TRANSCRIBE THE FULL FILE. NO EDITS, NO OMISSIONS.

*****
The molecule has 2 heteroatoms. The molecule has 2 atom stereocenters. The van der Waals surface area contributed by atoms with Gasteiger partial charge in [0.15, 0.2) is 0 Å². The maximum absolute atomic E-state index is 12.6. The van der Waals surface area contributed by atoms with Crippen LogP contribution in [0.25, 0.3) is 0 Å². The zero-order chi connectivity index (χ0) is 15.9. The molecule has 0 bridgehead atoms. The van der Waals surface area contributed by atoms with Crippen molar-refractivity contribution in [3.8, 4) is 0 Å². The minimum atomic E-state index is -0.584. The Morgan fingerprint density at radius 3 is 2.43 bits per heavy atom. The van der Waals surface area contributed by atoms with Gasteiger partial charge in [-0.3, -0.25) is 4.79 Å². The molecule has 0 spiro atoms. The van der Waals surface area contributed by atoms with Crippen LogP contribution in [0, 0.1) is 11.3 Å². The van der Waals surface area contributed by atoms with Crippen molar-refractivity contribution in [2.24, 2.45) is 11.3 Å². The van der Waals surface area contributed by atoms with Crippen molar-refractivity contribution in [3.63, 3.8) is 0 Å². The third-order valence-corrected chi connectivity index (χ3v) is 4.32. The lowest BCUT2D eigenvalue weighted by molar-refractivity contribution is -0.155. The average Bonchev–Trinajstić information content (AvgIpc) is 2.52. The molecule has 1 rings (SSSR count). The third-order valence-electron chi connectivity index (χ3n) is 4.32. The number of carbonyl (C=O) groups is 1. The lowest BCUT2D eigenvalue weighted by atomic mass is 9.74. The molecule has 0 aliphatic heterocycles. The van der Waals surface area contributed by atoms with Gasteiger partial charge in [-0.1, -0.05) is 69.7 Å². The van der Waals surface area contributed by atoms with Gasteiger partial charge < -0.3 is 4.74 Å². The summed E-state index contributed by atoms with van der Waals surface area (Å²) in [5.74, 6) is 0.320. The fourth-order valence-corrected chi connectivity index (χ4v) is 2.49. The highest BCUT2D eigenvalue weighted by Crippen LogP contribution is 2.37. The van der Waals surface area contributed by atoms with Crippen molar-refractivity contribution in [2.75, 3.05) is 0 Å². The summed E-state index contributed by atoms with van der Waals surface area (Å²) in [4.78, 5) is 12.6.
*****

The molecule has 2 heteroatoms. The molecule has 2 atom stereocenters. The van der Waals surface area contributed by atoms with Gasteiger partial charge in [0.15, 0.2) is 0 Å². The maximum absolute atomic E-state index is 12.6. The van der Waals surface area contributed by atoms with Crippen LogP contribution in [0.25, 0.3) is 0 Å². The zero-order chi connectivity index (χ0) is 15.9. The molecule has 0 bridgehead atoms. The van der Waals surface area contributed by atoms with Crippen molar-refractivity contribution in [3.8, 4) is 0 Å². The minimum atomic E-state index is -0.584. The Morgan fingerprint density at radius 3 is 2.43 bits per heavy atom. The van der Waals surface area contributed by atoms with Gasteiger partial charge in [-0.3, -0.25) is 4.79 Å². The molecule has 0 spiro atoms. The van der Waals surface area contributed by atoms with Crippen LogP contribution in [0, 0.1) is 11.3 Å². The van der Waals surface area contributed by atoms with Crippen molar-refractivity contribution in [2.24, 2.45) is 11.3 Å². The van der Waals surface area contributed by atoms with Crippen molar-refractivity contribution in [3.63, 3.8) is 0 Å². The third-order valence-corrected chi connectivity index (χ3v) is 4.32. The lowest BCUT2D eigenvalue weighted by molar-refractivity contribution is -0.155. The average Bonchev–Trinajstić information content (AvgIpc) is 2.52. The molecule has 1 rings (SSSR count). The third-order valence-electron chi connectivity index (χ3n) is 4.32. The number of carbonyl (C=O) groups is 1. The lowest BCUT2D eigenvalue weighted by atomic mass is 9.74. The molecule has 0 aliphatic heterocycles. The van der Waals surface area contributed by atoms with Gasteiger partial charge in [-0.1, -0.05) is 69.7 Å². The van der Waals surface area contributed by atoms with Gasteiger partial charge < -0.3 is 4.74 Å². The summed E-state index contributed by atoms with van der Waals surface area (Å²) in [5.74, 6) is 0.320. The fourth-order valence-corrected chi connectivity index (χ4v) is 2.49. The highest BCUT2D eigenvalue weighted by Crippen LogP contribution is 2.37. The van der Waals surface area contributed by atoms with Crippen molar-refractivity contribution in [2.75, 3.05) is 0 Å². The summed E-state index contributed by atoms with van der Waals surface area (Å²) in [4.78, 5) is 12.6.